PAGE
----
23 Richard Cooper (1985) “National level monetary system insufficient in an age of globalization of communication, transport, technology, trade, corporate strategy, banking and investment.” Common currency for all the industrial democracies Common monetary policy Joint Bank of Issue

24 Robert Mundell (2002) Proposed a global central bank to issue a global currency backed by reserves of dollars, yen, euros, and gold. “The benefits from a world currency would be enormous. Prices all over the world would be denominated in the same unit and would be kept equal in different parts of the world to the extent that the law of one price was allowed to work itself out. Apart from tariffs and controls, trade between countries would be as easy as it is between states of the United States. It would lead to an enormous increase in the gains from trade and real incomes of all countries including the United States.”

25 Joseph Stiglitz (2006) Nation-centric financial system is partial and flawed, because it concentrates power at the national level and leaves even the strongest currencies subject to external impacts beyond the control or power of national central banks to regulate. It supports a competitive system of global trade that necessitates the generation of deficits in some countries to offset the surpluses in others. Stiglitz “Adoption of SDRs as a reserve currency by the national central banks could pave the way for the eventual creation of a single world currency.”world currency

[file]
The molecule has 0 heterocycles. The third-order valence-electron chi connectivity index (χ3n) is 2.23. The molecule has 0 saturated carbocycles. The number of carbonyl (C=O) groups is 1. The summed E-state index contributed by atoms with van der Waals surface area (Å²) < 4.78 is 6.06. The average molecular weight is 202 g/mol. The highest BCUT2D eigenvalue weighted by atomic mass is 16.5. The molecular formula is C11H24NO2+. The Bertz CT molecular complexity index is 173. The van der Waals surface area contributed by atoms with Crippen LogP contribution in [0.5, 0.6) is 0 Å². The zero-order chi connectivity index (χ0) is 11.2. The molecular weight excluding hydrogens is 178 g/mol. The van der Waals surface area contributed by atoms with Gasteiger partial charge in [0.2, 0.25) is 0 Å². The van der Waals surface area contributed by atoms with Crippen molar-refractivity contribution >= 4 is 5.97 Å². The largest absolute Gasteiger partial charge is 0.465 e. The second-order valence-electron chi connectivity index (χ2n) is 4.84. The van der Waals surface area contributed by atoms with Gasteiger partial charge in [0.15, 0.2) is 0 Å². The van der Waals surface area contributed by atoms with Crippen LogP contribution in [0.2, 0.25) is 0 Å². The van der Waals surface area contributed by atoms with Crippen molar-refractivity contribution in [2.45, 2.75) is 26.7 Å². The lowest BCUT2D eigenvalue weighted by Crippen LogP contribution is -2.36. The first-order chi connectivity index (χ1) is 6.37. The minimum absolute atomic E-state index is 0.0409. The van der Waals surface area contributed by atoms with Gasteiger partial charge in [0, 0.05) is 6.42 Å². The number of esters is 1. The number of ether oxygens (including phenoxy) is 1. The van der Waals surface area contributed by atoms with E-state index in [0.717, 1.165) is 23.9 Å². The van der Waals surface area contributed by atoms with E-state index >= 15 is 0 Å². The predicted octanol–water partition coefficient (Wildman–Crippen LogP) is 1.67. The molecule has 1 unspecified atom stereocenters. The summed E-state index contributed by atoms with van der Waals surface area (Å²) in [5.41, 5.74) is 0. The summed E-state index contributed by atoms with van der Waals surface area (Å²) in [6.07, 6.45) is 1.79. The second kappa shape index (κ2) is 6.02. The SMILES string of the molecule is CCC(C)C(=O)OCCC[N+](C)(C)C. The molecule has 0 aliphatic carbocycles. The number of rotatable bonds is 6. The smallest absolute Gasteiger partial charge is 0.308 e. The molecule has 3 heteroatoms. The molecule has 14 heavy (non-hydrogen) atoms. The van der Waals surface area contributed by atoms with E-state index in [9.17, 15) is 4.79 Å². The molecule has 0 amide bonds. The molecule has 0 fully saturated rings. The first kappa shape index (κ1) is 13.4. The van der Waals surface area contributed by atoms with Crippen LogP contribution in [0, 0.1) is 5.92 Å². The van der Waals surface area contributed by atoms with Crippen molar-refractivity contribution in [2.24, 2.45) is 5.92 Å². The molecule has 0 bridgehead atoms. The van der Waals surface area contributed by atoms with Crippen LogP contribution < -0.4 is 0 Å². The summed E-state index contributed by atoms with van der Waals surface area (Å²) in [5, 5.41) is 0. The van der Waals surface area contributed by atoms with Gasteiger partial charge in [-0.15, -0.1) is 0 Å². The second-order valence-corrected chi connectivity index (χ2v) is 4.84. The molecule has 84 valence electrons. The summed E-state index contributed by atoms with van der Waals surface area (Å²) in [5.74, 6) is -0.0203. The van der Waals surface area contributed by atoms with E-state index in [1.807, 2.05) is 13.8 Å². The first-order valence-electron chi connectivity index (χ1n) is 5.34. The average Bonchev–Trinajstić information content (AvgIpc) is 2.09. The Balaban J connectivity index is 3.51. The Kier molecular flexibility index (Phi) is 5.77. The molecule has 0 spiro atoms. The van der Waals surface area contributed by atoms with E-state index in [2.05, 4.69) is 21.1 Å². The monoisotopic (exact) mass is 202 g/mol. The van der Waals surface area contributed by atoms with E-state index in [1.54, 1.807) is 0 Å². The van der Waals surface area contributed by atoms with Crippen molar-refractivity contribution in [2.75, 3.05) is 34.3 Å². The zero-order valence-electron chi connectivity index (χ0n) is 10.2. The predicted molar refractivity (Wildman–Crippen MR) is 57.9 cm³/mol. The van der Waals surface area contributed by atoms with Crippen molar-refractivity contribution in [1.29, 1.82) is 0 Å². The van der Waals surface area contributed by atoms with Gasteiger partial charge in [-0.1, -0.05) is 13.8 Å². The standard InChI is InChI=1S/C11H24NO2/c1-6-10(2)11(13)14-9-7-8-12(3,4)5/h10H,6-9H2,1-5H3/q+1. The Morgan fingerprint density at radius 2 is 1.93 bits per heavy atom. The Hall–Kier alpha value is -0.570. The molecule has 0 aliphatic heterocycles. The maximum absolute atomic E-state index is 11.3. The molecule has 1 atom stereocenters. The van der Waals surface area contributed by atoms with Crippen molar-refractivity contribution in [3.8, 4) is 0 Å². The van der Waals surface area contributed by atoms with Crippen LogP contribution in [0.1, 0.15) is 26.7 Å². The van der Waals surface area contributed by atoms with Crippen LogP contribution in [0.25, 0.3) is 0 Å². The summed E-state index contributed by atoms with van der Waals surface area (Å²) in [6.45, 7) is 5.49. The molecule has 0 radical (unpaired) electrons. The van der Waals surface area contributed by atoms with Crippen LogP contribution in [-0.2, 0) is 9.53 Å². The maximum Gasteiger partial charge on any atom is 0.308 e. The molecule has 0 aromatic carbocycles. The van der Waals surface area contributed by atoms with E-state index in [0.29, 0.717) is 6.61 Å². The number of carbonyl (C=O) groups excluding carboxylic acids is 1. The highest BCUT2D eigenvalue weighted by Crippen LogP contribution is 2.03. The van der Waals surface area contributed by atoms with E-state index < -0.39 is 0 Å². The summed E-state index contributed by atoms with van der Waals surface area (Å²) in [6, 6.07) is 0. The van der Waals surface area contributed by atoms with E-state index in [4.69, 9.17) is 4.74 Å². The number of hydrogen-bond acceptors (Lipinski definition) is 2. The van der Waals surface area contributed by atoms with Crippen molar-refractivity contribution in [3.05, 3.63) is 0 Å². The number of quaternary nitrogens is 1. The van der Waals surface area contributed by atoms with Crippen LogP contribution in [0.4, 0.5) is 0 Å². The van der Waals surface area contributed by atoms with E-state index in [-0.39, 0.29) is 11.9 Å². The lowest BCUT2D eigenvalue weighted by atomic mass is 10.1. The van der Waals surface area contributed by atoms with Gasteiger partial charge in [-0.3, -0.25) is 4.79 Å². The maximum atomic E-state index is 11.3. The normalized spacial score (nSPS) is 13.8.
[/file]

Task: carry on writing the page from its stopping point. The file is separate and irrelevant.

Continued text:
26 Paul Volcker “If we are to have a truly globalized economy, with free movement of goods, services and capital, a world currency makes sense. That would be a world in which the objectives of growth, economic efficiency, and stability can best be reconciled."

27 Global Social Evolution Defect of partial systems—political, military, economic or financial Only a comprehensive and inclusive system that embraces the whole can be immune from threats and instability. Trade & Finance are only parts of society To achieve the goals of maximum stability & maximum growth, a global financial system must be fashioned as an integral part of a greater whole which is global governance.

28 Money is Social Energy Social energy grows by movement. The more rapidly it moves, the faster it grows. Organization transforms energy into power Insufficient organization  short circuit or explosion

29 Money Influences every field of human existence, not merely production and living standards. Integrated with politics, security, education, environment, science, health, etc. A truly global financial system can advance the entire agenda of human progress Instrument for harnessing the unlimited potentials of society

30 The First Step A single world currency is not the last step in global financial management. It is the first logical step in the evolution of a truly democratic system of global governance, peace and security for all nations, and universal prosperity.